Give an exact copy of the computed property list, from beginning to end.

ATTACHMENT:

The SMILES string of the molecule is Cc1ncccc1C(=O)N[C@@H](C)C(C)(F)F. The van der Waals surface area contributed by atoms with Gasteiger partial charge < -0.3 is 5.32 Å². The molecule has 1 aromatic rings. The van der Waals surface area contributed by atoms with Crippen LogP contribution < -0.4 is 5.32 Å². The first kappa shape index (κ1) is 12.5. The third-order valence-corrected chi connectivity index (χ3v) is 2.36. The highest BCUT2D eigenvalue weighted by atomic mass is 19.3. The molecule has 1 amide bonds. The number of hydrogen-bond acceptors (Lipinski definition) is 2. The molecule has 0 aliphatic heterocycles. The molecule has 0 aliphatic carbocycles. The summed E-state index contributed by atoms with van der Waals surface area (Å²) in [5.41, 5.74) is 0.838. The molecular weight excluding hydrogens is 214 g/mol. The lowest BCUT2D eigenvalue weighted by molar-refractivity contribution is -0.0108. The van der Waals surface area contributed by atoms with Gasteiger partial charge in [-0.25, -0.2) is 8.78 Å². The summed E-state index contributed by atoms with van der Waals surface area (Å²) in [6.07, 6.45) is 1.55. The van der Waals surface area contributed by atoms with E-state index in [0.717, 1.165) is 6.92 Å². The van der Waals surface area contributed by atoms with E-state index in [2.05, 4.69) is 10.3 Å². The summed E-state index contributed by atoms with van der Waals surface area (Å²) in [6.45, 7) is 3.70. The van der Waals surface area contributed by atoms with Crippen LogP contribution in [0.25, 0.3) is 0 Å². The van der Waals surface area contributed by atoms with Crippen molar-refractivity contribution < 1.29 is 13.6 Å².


The SMILES string of the molecule is Cc1ncccc1C(=O)N[C@@H](C)C(C)(F)F. The van der Waals surface area contributed by atoms with Gasteiger partial charge < -0.3 is 5.32 Å². The molecule has 1 aromatic rings. The van der Waals surface area contributed by atoms with Crippen LogP contribution < -0.4 is 5.32 Å². The first kappa shape index (κ1) is 12.5. The third-order valence-corrected chi connectivity index (χ3v) is 2.36. The highest BCUT2D eigenvalue weighted by atomic mass is 19.3. The molecule has 1 amide bonds. The number of hydrogen-bond acceptors (Lipinski definition) is 2. The molecule has 0 aliphatic heterocycles. The molecule has 0 aliphatic carbocycles. The summed E-state index contributed by atoms with van der Waals surface area (Å²) in [5.41, 5.74) is 0.838. The molecular weight excluding hydrogens is 214 g/mol. The lowest BCUT2D eigenvalue weighted by molar-refractivity contribution is -0.0108. The van der Waals surface area contributed by atoms with Gasteiger partial charge in [-0.25, -0.2) is 8.78 Å². The summed E-state index contributed by atoms with van der Waals surface area (Å²) in [6.07, 6.45) is 1.55. The van der Waals surface area contributed by atoms with E-state index in [0.717, 1.165) is 6.92 Å². The van der Waals surface area contributed by atoms with E-state index in [2.05, 4.69) is 10.3 Å². The summed E-state index contributed by atoms with van der Waals surface area (Å²) in [6.45, 7) is 3.70. The van der Waals surface area contributed by atoms with Crippen LogP contribution in [0.25, 0.3) is 0 Å². The van der Waals surface area contributed by atoms with Crippen molar-refractivity contribution < 1.29 is 13.6 Å².